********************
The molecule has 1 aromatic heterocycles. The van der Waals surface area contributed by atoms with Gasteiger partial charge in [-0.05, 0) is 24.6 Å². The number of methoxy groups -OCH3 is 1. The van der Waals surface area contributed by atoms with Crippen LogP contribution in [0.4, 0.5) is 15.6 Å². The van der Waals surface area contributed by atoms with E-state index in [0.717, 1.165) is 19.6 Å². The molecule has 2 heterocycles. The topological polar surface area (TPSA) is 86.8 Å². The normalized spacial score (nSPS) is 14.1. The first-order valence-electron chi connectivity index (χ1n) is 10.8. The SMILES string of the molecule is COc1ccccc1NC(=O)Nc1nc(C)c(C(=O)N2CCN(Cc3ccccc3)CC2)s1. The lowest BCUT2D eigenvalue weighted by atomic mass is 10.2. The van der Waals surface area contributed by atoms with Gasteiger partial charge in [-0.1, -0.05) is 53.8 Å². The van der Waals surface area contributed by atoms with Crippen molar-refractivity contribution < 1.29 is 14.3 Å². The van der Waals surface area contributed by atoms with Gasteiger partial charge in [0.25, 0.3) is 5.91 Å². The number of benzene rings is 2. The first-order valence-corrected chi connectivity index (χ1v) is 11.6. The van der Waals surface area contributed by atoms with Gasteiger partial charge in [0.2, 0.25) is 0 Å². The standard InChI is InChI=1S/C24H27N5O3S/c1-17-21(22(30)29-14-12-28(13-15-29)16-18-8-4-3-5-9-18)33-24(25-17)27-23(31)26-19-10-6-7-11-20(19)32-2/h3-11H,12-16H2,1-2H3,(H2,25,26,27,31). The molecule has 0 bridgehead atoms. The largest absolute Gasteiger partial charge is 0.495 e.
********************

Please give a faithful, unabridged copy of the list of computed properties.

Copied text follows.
The molecule has 1 aromatic heterocycles. The van der Waals surface area contributed by atoms with Gasteiger partial charge in [-0.05, 0) is 24.6 Å². The number of methoxy groups -OCH3 is 1. The van der Waals surface area contributed by atoms with Crippen LogP contribution in [0.4, 0.5) is 15.6 Å². The van der Waals surface area contributed by atoms with E-state index in [0.717, 1.165) is 19.6 Å². The molecule has 2 heterocycles. The topological polar surface area (TPSA) is 86.8 Å². The normalized spacial score (nSPS) is 14.1. The first-order valence-electron chi connectivity index (χ1n) is 10.8. The SMILES string of the molecule is COc1ccccc1NC(=O)Nc1nc(C)c(C(=O)N2CCN(Cc3ccccc3)CC2)s1. The lowest BCUT2D eigenvalue weighted by atomic mass is 10.2. The van der Waals surface area contributed by atoms with Gasteiger partial charge in [-0.1, -0.05) is 53.8 Å². The van der Waals surface area contributed by atoms with Crippen molar-refractivity contribution < 1.29 is 14.3 Å². The van der Waals surface area contributed by atoms with Gasteiger partial charge in [0.25, 0.3) is 5.91 Å². The number of benzene rings is 2. The first-order valence-corrected chi connectivity index (χ1v) is 11.6. The van der Waals surface area contributed by atoms with Gasteiger partial charge in [0.2, 0.25) is 0 Å². The standard InChI is InChI=1S/C24H27N5O3S/c1-17-21(22(30)29-14-12-28(13-15-29)16-18-8-4-3-5-9-18)33-24(25-17)27-23(31)26-19-10-6-7-11-20(19)32-2/h3-11H,12-16H2,1-2H3,(H2,25,26,27,31). The molecule has 0 bridgehead atoms. The largest absolute Gasteiger partial charge is 0.495 e.